All Eyes on the Fed
Weekly Foreign Currency Update
- On Wednesday, December 14, the Federal Reserve (Fed) unanimously raised the Federal Funds Rate for the first time in a year. Subsequently, the U.S. dollar strengthened against many of its peers.
- The dollar reached its highest level against the euro since 2003, and the yen continued its fall, as monetary policy diverged.
- While the increase in rates was widely anticipated, new economic projections from policymakers offered some surprises, pointing towards three interest-rate increases in 2017, up from two previously.
On Wednesday, December 14, the Federal Reserve (Fed) unanimously raised the Federal Funds Rate for the first time in a year, citing increased inflation expectations and a tightening labor market. The move increased the target for the rate to a range of 0.5% to 0.75%. Subsequently, the U.S. Dollar Index rose more than 2% against a basket of currencies, ending the day up 0.68%.
The U.S. dollar reached its highest level against the euro since 2003, and the yen continued to fall as monetary policy diverged. Last week, the European Central Bank (ECB) surprised investors when it announced the extension of its quantitative easing program through March of 2017, at which point, it would reduce its monthly asset purchases from €80 billion to €60 billion. Estimates suggest that the extension would add another €500 billion. Consequently, the euro traded down against the dollar. The Bank of Japan (BOJ) continues to keep rates low through asset purchases. The yen is down more than 12% against the dollar in the last three months.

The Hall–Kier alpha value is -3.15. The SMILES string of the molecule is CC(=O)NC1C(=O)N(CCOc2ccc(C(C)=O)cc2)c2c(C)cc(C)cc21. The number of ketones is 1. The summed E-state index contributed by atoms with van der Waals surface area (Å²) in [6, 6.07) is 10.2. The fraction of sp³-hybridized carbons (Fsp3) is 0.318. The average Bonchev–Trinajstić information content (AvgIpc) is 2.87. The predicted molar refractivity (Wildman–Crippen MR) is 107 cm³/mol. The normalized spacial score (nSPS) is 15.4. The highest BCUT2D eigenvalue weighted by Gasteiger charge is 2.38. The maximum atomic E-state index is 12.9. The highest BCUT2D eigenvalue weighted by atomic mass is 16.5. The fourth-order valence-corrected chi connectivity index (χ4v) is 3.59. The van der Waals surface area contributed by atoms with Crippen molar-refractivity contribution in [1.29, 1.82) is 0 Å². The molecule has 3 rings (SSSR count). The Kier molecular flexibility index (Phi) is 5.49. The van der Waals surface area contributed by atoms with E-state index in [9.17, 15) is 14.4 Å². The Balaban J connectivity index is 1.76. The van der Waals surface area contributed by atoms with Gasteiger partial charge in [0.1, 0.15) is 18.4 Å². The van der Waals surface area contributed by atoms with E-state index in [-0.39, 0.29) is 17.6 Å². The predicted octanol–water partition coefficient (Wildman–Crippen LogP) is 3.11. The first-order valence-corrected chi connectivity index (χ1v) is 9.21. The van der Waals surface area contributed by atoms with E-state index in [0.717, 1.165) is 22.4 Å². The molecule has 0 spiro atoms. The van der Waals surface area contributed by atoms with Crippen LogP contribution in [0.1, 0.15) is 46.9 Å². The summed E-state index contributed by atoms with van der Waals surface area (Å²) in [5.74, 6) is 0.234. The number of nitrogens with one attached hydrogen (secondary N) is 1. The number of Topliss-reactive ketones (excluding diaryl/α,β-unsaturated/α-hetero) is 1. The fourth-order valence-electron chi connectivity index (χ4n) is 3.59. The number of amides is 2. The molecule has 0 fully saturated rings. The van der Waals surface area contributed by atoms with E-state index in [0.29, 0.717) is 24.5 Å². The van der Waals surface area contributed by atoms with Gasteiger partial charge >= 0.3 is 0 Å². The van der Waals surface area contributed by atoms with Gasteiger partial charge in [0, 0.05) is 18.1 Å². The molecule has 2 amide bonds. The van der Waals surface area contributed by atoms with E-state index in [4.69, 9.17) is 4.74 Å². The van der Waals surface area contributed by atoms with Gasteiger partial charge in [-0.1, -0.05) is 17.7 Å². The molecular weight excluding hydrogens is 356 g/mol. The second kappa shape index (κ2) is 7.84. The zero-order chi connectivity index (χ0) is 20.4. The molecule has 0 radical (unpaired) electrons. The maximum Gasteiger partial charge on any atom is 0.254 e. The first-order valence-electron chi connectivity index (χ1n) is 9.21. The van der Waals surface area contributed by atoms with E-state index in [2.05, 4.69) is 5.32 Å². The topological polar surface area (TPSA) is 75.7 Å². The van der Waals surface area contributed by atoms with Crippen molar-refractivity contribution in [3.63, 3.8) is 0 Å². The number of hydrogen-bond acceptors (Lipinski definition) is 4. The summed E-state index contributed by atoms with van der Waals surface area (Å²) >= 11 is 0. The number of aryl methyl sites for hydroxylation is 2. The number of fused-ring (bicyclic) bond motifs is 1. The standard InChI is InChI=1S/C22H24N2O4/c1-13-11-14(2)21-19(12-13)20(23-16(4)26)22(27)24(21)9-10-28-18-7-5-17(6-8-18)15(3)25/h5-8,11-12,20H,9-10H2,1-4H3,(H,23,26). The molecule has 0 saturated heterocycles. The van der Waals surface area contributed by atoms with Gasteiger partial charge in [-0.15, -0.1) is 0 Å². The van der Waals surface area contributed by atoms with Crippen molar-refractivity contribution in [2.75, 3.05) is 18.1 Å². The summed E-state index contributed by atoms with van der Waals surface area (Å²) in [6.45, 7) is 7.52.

The increase in rates by the Fed was widely anticipated by the markets – a near certainty, according to the Federal Funds Futures’ implied probabilities calculated by Bloomberg. Yet, new economic projections from the policymakers may have surprised some investors, suggesting a steeper path for U.S. interest rates than previously. The latest dot-plot proposes that the central bank expects to raise rates three more times in 2017.
Recent actions offer a reminder that central banks can be unpredictable. On Wednesday, the Fed shifted from being slightly behind the curve to slightly ahead of it.
Currency Movements Are Hard to Predict
Source: Bloomberg, 10/26/16–12/14/16. EUR/USD Spot Exchange Rate where the price of 1 euro is in U.S. dollars. The calculation is the one week percentage change in spot exchange rate where a negative value is the depreciation of the euro. JPY/USD Spot Exchange Rate–price of 1 Japanese yen in U.S. dollars. The calculation is the one week percentage change in spot exchange rate where a negative value is the depreciation of the JPY. The U.S. Dollar Index (USDX) indicates the general international value of the USD. The USDX does this by averaging the exchange rates between the USD and major world currencies. A negative value indicates a general depreciation of the dollar.
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